But first, a plug: if you haven’t seen it, the first part of my visual history of April O’Neil series is up at my other blog. Like the name indicates, it’s a look at the way the character of April has evolved over the years, which is something I think is rather interesting for a number of reasons.
And now that that’s done…
Slash is one of those characters who got really popular during the nineties era of the franchise, and is now experiencing a renaissance of sorts. He’s already made several appearances in the IDW comic, and now he’s making his cartoon debut, where he appears to have been recontextualized as a mutated version of Raph’s pet turtles Spike.
While I’m not a terribly big fan of Slash–he’s always felt like a cool design in search of a character–and I’m especially not a fan of mutating Spike to get him, I kinda sorta feel this episode might turn out okay. Raph hasn’t gotten a huge amount of focus episodes, and this one feels like the best-conceived of the lot. If we can get something like what we got with Michelangelo and Leatherhead, then this episode might just turn out OK.
As always, post your thoughts, positive, negative, or meta-filled in the comments. Also, a question: who are your favorite “other” turtles? Turtles characters who are not Leonardo, Donatello, Michelangelo, or Raphael?
Some have already called this episode the best of season 2, and I agree. In fact, I was left wishing that this had been a two-parter, since this episode really deserved more space to breathe. While the episode we got was quite good, I wanted to see the other turtles deal with Slash in a context other than a smackdown, and have the five turtles face off against an enemy before Slash turned on them.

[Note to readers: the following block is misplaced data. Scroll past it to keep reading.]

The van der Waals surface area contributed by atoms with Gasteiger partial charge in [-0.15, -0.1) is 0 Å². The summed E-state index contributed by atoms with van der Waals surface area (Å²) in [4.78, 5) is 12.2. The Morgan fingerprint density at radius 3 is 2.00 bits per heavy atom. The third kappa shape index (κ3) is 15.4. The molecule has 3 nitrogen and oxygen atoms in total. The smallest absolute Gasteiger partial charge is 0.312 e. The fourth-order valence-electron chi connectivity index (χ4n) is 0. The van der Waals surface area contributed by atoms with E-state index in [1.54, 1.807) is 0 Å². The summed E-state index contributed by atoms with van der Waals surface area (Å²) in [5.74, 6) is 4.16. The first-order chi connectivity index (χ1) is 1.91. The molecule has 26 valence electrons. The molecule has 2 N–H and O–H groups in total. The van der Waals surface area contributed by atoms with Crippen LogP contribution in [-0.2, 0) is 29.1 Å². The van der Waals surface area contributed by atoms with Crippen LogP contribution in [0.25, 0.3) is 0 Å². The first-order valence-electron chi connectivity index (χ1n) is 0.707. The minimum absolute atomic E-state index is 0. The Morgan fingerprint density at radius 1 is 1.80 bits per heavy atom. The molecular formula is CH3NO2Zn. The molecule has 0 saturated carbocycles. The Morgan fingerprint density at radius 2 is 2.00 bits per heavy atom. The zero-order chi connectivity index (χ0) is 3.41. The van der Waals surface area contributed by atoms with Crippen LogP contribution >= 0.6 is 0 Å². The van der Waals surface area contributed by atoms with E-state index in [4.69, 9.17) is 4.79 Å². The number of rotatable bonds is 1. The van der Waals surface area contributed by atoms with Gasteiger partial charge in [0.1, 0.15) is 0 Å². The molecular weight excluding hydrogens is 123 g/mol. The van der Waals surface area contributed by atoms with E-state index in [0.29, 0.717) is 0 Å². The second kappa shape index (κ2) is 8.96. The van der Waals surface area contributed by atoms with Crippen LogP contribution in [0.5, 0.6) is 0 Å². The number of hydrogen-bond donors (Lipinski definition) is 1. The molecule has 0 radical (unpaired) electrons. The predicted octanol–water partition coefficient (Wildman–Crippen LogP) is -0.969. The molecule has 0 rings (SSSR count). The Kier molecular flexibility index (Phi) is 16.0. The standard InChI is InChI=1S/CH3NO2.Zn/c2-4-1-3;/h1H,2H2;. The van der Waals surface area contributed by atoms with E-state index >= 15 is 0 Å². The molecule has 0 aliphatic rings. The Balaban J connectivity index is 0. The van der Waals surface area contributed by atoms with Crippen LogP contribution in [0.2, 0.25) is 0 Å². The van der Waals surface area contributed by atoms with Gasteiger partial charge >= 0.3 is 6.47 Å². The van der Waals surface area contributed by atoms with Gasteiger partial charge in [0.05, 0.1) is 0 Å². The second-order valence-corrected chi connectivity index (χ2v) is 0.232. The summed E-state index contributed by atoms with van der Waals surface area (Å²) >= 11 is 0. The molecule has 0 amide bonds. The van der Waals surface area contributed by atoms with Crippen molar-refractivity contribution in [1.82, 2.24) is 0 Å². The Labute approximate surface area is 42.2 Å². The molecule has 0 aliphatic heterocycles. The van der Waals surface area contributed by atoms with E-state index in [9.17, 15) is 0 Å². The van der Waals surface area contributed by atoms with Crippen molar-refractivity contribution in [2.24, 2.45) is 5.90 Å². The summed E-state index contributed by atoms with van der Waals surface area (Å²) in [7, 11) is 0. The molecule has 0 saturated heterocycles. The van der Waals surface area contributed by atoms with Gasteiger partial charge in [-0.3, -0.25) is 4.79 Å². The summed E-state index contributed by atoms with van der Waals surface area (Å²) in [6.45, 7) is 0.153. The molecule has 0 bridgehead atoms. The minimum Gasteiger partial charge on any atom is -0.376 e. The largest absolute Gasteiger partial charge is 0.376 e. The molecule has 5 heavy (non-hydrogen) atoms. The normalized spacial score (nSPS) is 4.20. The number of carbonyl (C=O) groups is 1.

- It irks me that the turtles appear to take a lab accident far more seriously than they do stuff like them botching the operation in the season premiere.
- The series really needs someone on staff to point out obvious inconsistencies: just how is it that a three-foot drop is enough to cause the contents of a mutagen canister to spill at the beginning, while a canister that is subjected to far more abuse remains intact?
- While I really liked Leo being forced to have tea with the little girl, the lead-up to that, I thought, was mostly superfluous, with the series of contrived coincidences leading the canister from point A to be B feeling a bit too contrived to be humorous. I probably would have found it hilarious if I were seven, but I can’t imagine any other context where it’d be similarly funny. The payoff was fantastic, though.
- Neither Michelangelo nor Donatello did anything to annoy me this episode, which I think counts as a small miracle. Please, writers, more of this.
- No wait, there was the fact that Mike ruined Raph’s magazines, but even this wasn’t too bad, since it’s perfectly in character for him and he was called out on it immediately.
- Just how is the Mutagen Tracker supposed to work, by the way? How is it that is suddenly detects mutagen it had not detected before, and isn’t set off by the mutagen in the lair?
- I find it incredibly curious that Raph had an interest in vintage martial arts magazines since he was nine. There’s a story there.